9. 9. Styles of speakingStyle of speaking is appropriate to the particularcircumstances.Different styles of speaking reflect the roles, age,sex, and status of participants in interactions andalso reflect the Expression of politeness.I guess it must be quite late now?You wouldn’t have the time, would you?Lexical, phonological, and grammatical changesmay be involved in producing a Suitable style ofspeaking, as the following alternatives illustrate: Have you seen the boss? / Have you seen the manager?(lexical)Whachadoin? / What are you doing? (phonological)
  10. 10. Functions of speakingInteractional functions deal with social relationsTransactional functions deal with exchange of information Three-part version of Brown and Yule’s framework Talk as interaction Talk as transaction Talk as performance
  11. 11. Talk as interactionIt is in the form of conversation related to socialfunction like Greetings, engage in small talk,recount. Main Features• Has a primarily social function• Reflects role relationships• Reflects speaker‟s identity• May be formal or casual and Reflects degrees of politeness• Uses conversational register• Focus on participants and their social needs• Interactive, requiring two-way participation
  12. 12. skills involved (talk as interaction) • Opening and closing conversations Open dialogs to practice feedback responses • Choosing topic, Making small-talk • Recounting personal incidents and experiences • Turn-taking, Reacting to others • Classroom group discussions and problem-solving activities • A class activity during which students design a poster • Discussing sightseeing plans with a hotel clerk or tour guide • Making a telephone call to obtain flight information • Asking someone for directions on the street • Buying something in a shop or Ordering food from a menu in a restaurant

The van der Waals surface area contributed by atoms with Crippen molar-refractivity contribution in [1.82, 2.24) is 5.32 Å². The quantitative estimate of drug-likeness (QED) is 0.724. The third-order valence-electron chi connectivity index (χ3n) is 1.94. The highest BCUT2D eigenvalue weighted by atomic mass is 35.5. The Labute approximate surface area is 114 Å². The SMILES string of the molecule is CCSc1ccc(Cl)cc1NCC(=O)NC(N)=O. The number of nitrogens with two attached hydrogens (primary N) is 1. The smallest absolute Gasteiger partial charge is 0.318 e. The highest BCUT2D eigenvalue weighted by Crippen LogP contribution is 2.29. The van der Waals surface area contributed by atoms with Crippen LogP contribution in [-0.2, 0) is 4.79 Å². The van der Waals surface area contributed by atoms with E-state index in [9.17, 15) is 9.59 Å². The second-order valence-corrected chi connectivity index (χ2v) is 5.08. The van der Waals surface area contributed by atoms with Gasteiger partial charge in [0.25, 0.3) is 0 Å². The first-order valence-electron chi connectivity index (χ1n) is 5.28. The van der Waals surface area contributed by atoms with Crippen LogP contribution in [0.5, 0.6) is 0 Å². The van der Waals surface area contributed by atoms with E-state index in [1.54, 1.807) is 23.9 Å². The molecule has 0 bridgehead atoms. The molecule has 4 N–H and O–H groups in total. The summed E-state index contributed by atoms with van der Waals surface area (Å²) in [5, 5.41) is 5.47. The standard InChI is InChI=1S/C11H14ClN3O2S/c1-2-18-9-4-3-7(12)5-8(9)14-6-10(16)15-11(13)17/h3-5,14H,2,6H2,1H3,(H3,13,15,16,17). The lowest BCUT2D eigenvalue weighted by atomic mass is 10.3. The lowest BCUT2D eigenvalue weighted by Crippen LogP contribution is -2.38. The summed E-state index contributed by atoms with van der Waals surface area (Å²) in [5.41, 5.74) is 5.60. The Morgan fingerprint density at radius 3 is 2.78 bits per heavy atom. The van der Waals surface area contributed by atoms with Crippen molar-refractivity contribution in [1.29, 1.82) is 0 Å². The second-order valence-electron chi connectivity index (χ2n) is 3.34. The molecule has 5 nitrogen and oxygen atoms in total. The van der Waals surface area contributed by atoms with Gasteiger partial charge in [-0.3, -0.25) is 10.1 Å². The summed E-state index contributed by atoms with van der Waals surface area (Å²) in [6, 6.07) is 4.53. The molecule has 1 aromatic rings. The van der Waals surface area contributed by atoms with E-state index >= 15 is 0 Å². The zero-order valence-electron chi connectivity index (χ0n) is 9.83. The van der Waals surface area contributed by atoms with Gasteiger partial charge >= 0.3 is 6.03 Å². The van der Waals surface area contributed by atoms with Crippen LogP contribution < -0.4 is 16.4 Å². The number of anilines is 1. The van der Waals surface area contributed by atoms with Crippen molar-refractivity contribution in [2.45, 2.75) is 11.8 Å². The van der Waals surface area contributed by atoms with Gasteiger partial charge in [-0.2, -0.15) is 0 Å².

13. 13. Talk as transactionInclude greetings, small talk, compliments,personal recounts, and narrativesfocus is on what is said or done.Communication is more important than fluencyor accuracy.
  14. 14. Talking as transactionFirst typegiving and receiving information(asking someone for directions describing how to usesomething–sharing opinions and ideas–discussing plans) Accuracy may not be a priority, as long as information is successfully communicated or understood.Second typeobtaining goods or services(checking into a hotel or ordering food in a restaurant) Focus on message not the participants.skills involved in using talk for transactionsExplaining a need or intention.Not dependent on grammatical accuracy• Information-gap activities• Role plays• Group discussions
  15. 15. Teaching talk as transactionTalk as transaction is more easily planned sincecurrent communicative materialsare a rich resource of group activities,information-gap activities, and roleplaysRole-play activities are another familiar techniquefor practicing real-world transactions andtypically involve the following steps: Preparing Modeling and eliciting Practicing and reviewinga role play using cue cards or realia to providelanguage and othersupport.